The Fine Art of Truth or Dare by Melissa Jensen
Publisher: Speak (February 16, 2012)
Format: Kindle Edition
Okay, I’m not gonna lie here: I keep up a pretty intensive back and forth with myself every time I read a new book. Reading this one was no different. I simply couldn’t wrap my mind around how such a fantastically written novel could have such a fantastically stupid title. I was all, “What’s the name of this book again? The Truth about Truth or Dare? I mean that’s just plain stupid! You can’t have the same word cropping up twice in a book title unless the word happens to be “the” and/or the title of the book is Paddy Clarke Ha, Ha, Ha. And PCHHH was just boring! I mean, I know super smart John from Latin II thought it was fabulous and bought you a copy so you would agree, but it wasn’t. Anywho, stupid book title…[looks at home page of Kindle to see author’s name], Melissa Jensen! Oh wait. Huh. It’s actually The Fine Art of Truth or Dare? Huh. Well, shoot. That’s brilliant.”
Plot: Fiorella “Ella” Marino is at best a nobody at the upscale Willing School, and at worst a freak due to a hideous red scar she’s had on her neck since being burned as a child. While she’s not popular, she does have two besties at school, Frankie and Sadie, to make her feel like she belongs. She also has a passion for art, in particular the works of the late Edward Willing, and a penchant for playing Truth or Dare with Frankie and Sadie. While Ella feels like she has nothing going on in her life outside her very small circle, she’s ok with that and has come to terms with the fact that she’ll never be beautiful or part of the popular crowd. When ultra popular hottie Alex Bainbridge loses a text book, Ella is the one that finds and returns it to him. This simple meeting forces Ella into close confines with someone she never thought was within her reach. Alex begins tutoring her in French and slowly, tentatively they form a friendship and later on, a relationship which challenges the school’s perception of what’s normal and forces Ella to face her own insecurities about her scar and her life.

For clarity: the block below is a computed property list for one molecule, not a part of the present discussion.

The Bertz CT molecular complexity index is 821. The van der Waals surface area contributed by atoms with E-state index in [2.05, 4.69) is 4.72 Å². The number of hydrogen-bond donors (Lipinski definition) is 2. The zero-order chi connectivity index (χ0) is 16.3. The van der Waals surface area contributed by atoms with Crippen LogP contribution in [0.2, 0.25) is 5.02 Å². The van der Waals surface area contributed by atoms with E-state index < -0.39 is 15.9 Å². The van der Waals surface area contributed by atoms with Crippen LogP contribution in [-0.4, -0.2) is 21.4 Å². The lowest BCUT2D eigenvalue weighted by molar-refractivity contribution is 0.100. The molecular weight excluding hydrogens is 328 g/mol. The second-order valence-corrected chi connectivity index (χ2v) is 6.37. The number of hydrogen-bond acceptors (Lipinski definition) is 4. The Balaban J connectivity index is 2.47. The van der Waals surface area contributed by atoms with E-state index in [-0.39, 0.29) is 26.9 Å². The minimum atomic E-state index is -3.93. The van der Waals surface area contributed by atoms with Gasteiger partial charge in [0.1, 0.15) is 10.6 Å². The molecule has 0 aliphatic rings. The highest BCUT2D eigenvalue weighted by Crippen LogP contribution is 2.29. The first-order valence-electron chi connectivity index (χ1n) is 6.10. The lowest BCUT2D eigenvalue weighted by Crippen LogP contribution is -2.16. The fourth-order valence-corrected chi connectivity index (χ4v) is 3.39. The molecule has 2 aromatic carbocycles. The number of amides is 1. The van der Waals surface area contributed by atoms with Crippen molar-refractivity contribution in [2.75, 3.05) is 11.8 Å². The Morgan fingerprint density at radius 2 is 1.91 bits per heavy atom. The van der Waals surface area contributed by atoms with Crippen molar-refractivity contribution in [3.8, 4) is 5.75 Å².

Review: I’ll admit it, the first chapter ends on a note that made me think I had somehow stumbled into a paranormal YA romance masquerading as believable fiction but I was oh so wrong! What a fabulous book. It is extremely well written, artsy and intelligent without feeling pretentious or pompous, and has a heroine who is 100% relate-able. Ella is the quintessential high school girl. She’s awkward and unsure of herself, brave yet scared, pretty yet feels ugly and ungainly, is incredibly embarrassed yet in love with her family, feels as if the popular crowd is way out of her reach, and is consistently second-guessing the choices she makes. I loved her as a heroine because of her faults, not in spite of them. There’s something so moving about the life of this flawed girl who just wants to be an artist but has to put up with her own insecurities and her nut-job family. Then there’s Alex, who you would assume would read like every other boringly perfect high school romance hero, a foil to the flawed main character, but he is decidedly not the ideal and the book is all the better for it. Alex is dreamy because of his faults and like Ella his flaws shine through loud and clear. He has a tendency to ignore Ella, he’s moody and uncommunicative, a little smug and rash, can’t handle her baring herself and all her personal fears to him, but essentially he’s a good guy. The combination of these two flawed characters, and the development of their awkwardly beautiful relationship, is nicely echoed in the substory of Ella’s search for the true love of painter, Edward Willing. The painter is the focal point of her senior thesis and true to her teenage stereotype, she wants to write about how Willing only ever had one love, his wife. And yet, when she learns that this is not the case, that he in fact loved again after her death, Ella is devastated. But the revelation ultimately forces her to recognize the flaws within herself and give Alex a chance at having a real relationship.